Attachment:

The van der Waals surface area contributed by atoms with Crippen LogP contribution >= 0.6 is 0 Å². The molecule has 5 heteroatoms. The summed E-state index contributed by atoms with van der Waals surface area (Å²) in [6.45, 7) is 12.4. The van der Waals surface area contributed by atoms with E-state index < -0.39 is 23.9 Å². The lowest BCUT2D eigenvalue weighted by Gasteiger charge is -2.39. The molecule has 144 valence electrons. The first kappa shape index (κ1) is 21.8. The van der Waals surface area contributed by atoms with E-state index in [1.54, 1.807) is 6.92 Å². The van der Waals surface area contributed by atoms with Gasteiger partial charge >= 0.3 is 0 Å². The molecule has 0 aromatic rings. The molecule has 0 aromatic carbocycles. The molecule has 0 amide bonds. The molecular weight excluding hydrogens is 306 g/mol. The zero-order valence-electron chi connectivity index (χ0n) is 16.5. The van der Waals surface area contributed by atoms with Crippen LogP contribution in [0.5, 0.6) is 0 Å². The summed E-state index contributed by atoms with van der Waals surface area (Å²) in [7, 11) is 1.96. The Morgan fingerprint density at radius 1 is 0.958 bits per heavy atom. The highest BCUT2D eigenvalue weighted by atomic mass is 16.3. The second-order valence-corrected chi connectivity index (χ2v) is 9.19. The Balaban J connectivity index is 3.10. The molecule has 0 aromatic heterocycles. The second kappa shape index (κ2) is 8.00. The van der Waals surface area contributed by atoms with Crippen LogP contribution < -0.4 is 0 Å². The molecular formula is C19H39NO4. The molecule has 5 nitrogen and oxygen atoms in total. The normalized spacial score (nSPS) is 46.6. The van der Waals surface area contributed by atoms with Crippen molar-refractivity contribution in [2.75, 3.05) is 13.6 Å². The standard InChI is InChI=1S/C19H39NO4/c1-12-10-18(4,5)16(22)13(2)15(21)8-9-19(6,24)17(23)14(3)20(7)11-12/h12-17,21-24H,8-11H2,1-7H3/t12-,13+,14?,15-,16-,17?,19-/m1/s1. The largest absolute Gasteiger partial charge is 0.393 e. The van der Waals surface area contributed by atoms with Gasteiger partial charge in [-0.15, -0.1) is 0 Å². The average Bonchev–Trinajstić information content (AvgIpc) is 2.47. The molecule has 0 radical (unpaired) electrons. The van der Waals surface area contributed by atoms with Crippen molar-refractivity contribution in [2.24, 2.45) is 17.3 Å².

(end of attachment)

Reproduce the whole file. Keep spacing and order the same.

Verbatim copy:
The van der Waals surface area contributed by atoms with Crippen LogP contribution >= 0.6 is 0 Å². The molecule has 5 heteroatoms. The summed E-state index contributed by atoms with van der Waals surface area (Å²) in [6.45, 7) is 12.4. The van der Waals surface area contributed by atoms with E-state index < -0.39 is 23.9 Å². The lowest BCUT2D eigenvalue weighted by Gasteiger charge is -2.39. The molecule has 144 valence electrons. The first kappa shape index (κ1) is 21.8. The van der Waals surface area contributed by atoms with E-state index in [1.54, 1.807) is 6.92 Å². The van der Waals surface area contributed by atoms with Gasteiger partial charge >= 0.3 is 0 Å². The molecule has 0 aromatic rings. The molecule has 0 aromatic carbocycles. The molecule has 0 amide bonds. The molecular weight excluding hydrogens is 306 g/mol. The zero-order valence-electron chi connectivity index (χ0n) is 16.5. The van der Waals surface area contributed by atoms with Crippen LogP contribution in [0.5, 0.6) is 0 Å². The summed E-state index contributed by atoms with van der Waals surface area (Å²) in [7, 11) is 1.96. The Morgan fingerprint density at radius 1 is 0.958 bits per heavy atom. The highest BCUT2D eigenvalue weighted by atomic mass is 16.3. The second-order valence-corrected chi connectivity index (χ2v) is 9.19. The Balaban J connectivity index is 3.10. The molecule has 0 aromatic heterocycles. The second kappa shape index (κ2) is 8.00. The van der Waals surface area contributed by atoms with Crippen LogP contribution < -0.4 is 0 Å². The molecular formula is C19H39NO4. The molecule has 5 nitrogen and oxygen atoms in total. The normalized spacial score (nSPS) is 46.6. The van der Waals surface area contributed by atoms with Crippen molar-refractivity contribution in [2.75, 3.05) is 13.6 Å². The standard InChI is InChI=1S/C19H39NO4/c1-12-10-18(4,5)16(22)13(2)15(21)8-9-19(6,24)17(23)14(3)20(7)11-12/h12-17,21-24H,8-11H2,1-7H3/t12-,13+,14?,15-,16-,17?,19-/m1/s1. The largest absolute Gasteiger partial charge is 0.393 e. The van der Waals surface area contributed by atoms with Gasteiger partial charge in [-0.15, -0.1) is 0 Å². The average Bonchev–Trinajstić information content (AvgIpc) is 2.47. The molecule has 0 radical (unpaired) electrons. The van der Waals surface area contributed by atoms with Crippen molar-refractivity contribution in [2.24, 2.45) is 17.3 Å².